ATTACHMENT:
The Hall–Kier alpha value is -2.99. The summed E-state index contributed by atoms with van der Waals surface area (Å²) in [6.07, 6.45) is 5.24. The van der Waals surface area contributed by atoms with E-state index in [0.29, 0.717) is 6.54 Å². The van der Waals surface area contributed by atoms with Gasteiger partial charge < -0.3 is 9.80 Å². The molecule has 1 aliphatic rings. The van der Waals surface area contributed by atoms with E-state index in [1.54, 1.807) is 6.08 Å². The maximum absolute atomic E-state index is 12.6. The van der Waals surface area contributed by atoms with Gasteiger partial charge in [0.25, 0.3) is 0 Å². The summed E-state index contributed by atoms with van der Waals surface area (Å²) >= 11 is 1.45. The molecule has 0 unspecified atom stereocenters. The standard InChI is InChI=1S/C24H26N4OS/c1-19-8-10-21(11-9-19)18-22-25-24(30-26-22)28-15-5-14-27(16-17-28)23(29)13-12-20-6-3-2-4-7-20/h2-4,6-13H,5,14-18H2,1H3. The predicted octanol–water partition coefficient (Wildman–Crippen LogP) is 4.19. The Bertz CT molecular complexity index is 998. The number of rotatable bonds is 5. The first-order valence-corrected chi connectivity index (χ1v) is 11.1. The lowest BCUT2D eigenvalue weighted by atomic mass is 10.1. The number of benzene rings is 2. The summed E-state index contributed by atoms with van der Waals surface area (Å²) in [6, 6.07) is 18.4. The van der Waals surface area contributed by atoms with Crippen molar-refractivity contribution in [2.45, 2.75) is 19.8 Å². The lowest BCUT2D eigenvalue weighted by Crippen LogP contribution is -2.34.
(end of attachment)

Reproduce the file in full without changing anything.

The Hall–Kier alpha value is -2.99. The summed E-state index contributed by atoms with van der Waals surface area (Å²) in [6.07, 6.45) is 5.24. The van der Waals surface area contributed by atoms with E-state index in [0.29, 0.717) is 6.54 Å². The van der Waals surface area contributed by atoms with Gasteiger partial charge < -0.3 is 9.80 Å². The molecule has 1 aliphatic rings. The van der Waals surface area contributed by atoms with E-state index in [1.54, 1.807) is 6.08 Å². The maximum absolute atomic E-state index is 12.6. The van der Waals surface area contributed by atoms with Gasteiger partial charge in [0.25, 0.3) is 0 Å². The summed E-state index contributed by atoms with van der Waals surface area (Å²) >= 11 is 1.45. The molecule has 0 unspecified atom stereocenters. The standard InChI is InChI=1S/C24H26N4OS/c1-19-8-10-21(11-9-19)18-22-25-24(30-26-22)28-15-5-14-27(16-17-28)23(29)13-12-20-6-3-2-4-7-20/h2-4,6-13H,5,14-18H2,1H3. The predicted octanol–water partition coefficient (Wildman–Crippen LogP) is 4.19. The Bertz CT molecular complexity index is 998. The number of rotatable bonds is 5. The first-order valence-corrected chi connectivity index (χ1v) is 11.1. The lowest BCUT2D eigenvalue weighted by atomic mass is 10.1. The number of benzene rings is 2. The summed E-state index contributed by atoms with van der Waals surface area (Å²) in [6, 6.07) is 18.4. The van der Waals surface area contributed by atoms with Crippen molar-refractivity contribution in [2.45, 2.75) is 19.8 Å². The lowest BCUT2D eigenvalue weighted by Crippen LogP contribution is -2.34.